The webcomics blog about webcomics

Mea Culpa

Well, what can I say about my little sabbatical? It seemed like an increase in work (uh, and rollerderby) coupled with a drop in the number of webcomics I’m reading. Every once in a while I hit a slump and this one was amplified by two autobio comics of which I’m fond both ending. You’ve read about Chris Baldwin’s, a recent favorite with the home-field advantage, and Matt Reidsma’s High Maintenance Machine, a long-standing favorite (and not only because it’s full of cats).

I can’t give them too much grief; each has other equally interesting projects on which he plans to work. I can empathize, though, with that feeling of waking up and thinking, Okay, how is this work helping me? Is it challenging me? What am I getting out of it? There’s something to be said for ending the run, the experiment, whatever, before it feels like it’s getting to be a chore. I was thinking about these ideas in the context of friends of mine who have a very cyclical webcomics reading pattern; they’ll follow daily for a while, get bored and/or get absorbed in other things, and then read a whole stack of archives when they have some spare time. I fell into this over the last few weeks, where I’d wake up in the morning, check my email, check CNN, and go to work. When time became precious, webcomics got squeezed out.

And then somebody dropped this into my inbox. It’s a donations webpage for a guy named Sean Tevis who’s running for State Representative in Kansas, who created a xkcd homage to raise money and win the election. Seems to be working so far; he’s raised a pile of cash and gotten some notable press.

The site’s been up for just about a month (yes, I’m late to this party too) and it seems like an interesting, different way to campaign, particularly because he hit his fundraising goal in about a day. Mostly it’s a good idea; novel approach, interesting webcomic, and brings attention to the medium and traffic to xkcd. Not bad things.

At the same time, I wonder, is it about the novelty, something about webcomics and politics? Something like 90% of Tevis’ donors are not his constituents, according to the NPR piece, and it’s kind of fascinating to think about the shape such things may have on future elections. It’s nothing new for non-constituent donors to back a candidate; people donate from out of state all the time. Of course, the piece is an homage done in a certain style; it’s not swiping or appropriating though I wonder if there was communication between Tevis and Munroe prior to publication, and what could possibly happen if, someday, let’s say, a candidate’s political views were in sharp opposition to the webcomics creator he or she was referencing though an homage such as this.

I’m not saying that’s what’s happening here; I’m not sure of anyone’s political leanings (well, aside from Tevis’s after looking at his homepage) nor is that really where I want to focus. Mostly I’m landing at being impressed by a guy who did something different and made a point while making money for the campaign. It’s interesting.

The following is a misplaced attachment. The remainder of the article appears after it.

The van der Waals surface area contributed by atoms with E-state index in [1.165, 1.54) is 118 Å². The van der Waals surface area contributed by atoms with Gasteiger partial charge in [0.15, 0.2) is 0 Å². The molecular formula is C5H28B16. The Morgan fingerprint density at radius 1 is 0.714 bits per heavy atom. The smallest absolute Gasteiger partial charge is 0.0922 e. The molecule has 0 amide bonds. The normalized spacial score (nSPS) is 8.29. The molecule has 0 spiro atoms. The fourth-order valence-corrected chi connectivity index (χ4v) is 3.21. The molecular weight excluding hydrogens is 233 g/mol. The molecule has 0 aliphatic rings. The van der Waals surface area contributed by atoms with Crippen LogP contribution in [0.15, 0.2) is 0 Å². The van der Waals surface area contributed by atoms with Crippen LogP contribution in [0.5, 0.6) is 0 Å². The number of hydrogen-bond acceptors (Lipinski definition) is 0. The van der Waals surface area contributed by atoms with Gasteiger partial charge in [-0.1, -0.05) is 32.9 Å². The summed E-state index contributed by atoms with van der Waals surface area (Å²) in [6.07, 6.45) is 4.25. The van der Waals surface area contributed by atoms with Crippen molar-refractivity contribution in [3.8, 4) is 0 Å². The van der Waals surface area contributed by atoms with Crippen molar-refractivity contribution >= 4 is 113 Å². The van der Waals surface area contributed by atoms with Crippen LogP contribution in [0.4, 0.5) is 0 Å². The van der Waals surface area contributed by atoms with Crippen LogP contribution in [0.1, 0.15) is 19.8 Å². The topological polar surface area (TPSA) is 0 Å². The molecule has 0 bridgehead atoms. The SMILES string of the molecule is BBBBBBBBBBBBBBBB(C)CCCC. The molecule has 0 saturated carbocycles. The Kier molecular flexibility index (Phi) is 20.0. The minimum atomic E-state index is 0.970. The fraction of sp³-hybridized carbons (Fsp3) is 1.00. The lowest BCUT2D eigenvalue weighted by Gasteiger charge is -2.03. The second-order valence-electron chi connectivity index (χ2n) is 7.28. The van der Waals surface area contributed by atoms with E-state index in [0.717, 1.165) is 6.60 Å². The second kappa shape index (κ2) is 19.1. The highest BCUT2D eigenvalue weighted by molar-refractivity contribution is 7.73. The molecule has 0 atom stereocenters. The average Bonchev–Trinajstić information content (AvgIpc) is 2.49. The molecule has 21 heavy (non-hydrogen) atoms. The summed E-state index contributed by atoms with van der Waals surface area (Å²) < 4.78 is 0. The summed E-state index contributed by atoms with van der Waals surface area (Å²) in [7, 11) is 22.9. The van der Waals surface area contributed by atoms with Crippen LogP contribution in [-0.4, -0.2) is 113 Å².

Imagine if all campaigns ran this way…

I must admit, while I don’t have any negative feelings towards Tevis for his strategy, I have negative feelings towards a lot of his donors. An imbalance has been created. People read his comic and give him money simply because he has an XKCD style comic. I doubt most of the people donating have any care for the issues at hand.

It kind of presents an unfair fight for any other candidate running for the same position. Tevis gets loads of money to help his campaign and even gets people in state that would otherwise not care or vote to get into the action, even if they leave themselves ignorant of any other candidates perspective.

If Tevis wins, congratulations, but I have a feeling he’ll be winning for all the wrong reasons, and I’m not one that believes the ends justify the means.

But if our governing politicians come to power through skillful applications of comics, don’t we all win? There’s something really attractive about the concept… but I know what you mean. If I like the comic, I may donate… WITHOUT being IN the district, WITHOUT having any concept of who this guy is. (Regardless of what his comic says, his voting record might say otherwise!)

I think it’s GREAT that at least this one politician now knows the true power of comics to attract people’s attention and convey information. I just hope he’ll then support vital stuff like comics in education, comics literacy and community comics resources, etc. …

I don’t think that a candidate co-opting popular culture for political gain is anything particularly new. (Listen to any political ad: if the music isn’t immediately recognizable, you’re probably not the targeted demographic for that particular ad.)

The history of comics is almost entirely political in genesis. That which wasn’t designed as political critique (editorial cartooning, Socialist Woodcuts) or outright propaganda (triumphal sculpture, friezes and murals) was theatrical bombast designed as plank in the struggle between media empires (empires defined by political agenda).

I think the success of this particular campaign is in choosing a comic with such particular (and copacetic) niche appeal. If you’re going to talk about scientific issues, I can’t think of a better comic to borrow from.

Although, I do suspect that political leanings of the creator of 300 and XKCD don’t exactly line up. Unless Randall Monroe is also planning a Batman vs. Al-Qaeda comic.

As for the excitement of using webcomics in modern politics, this was inevitable. I’d imagine that webcomics readers are –on average– younger and more technologically savvy than newspaper comics readers.

I’m guessing that in districts skewed heavily towards older voters, we won’t be seeing political ads borrowing from webcomics.

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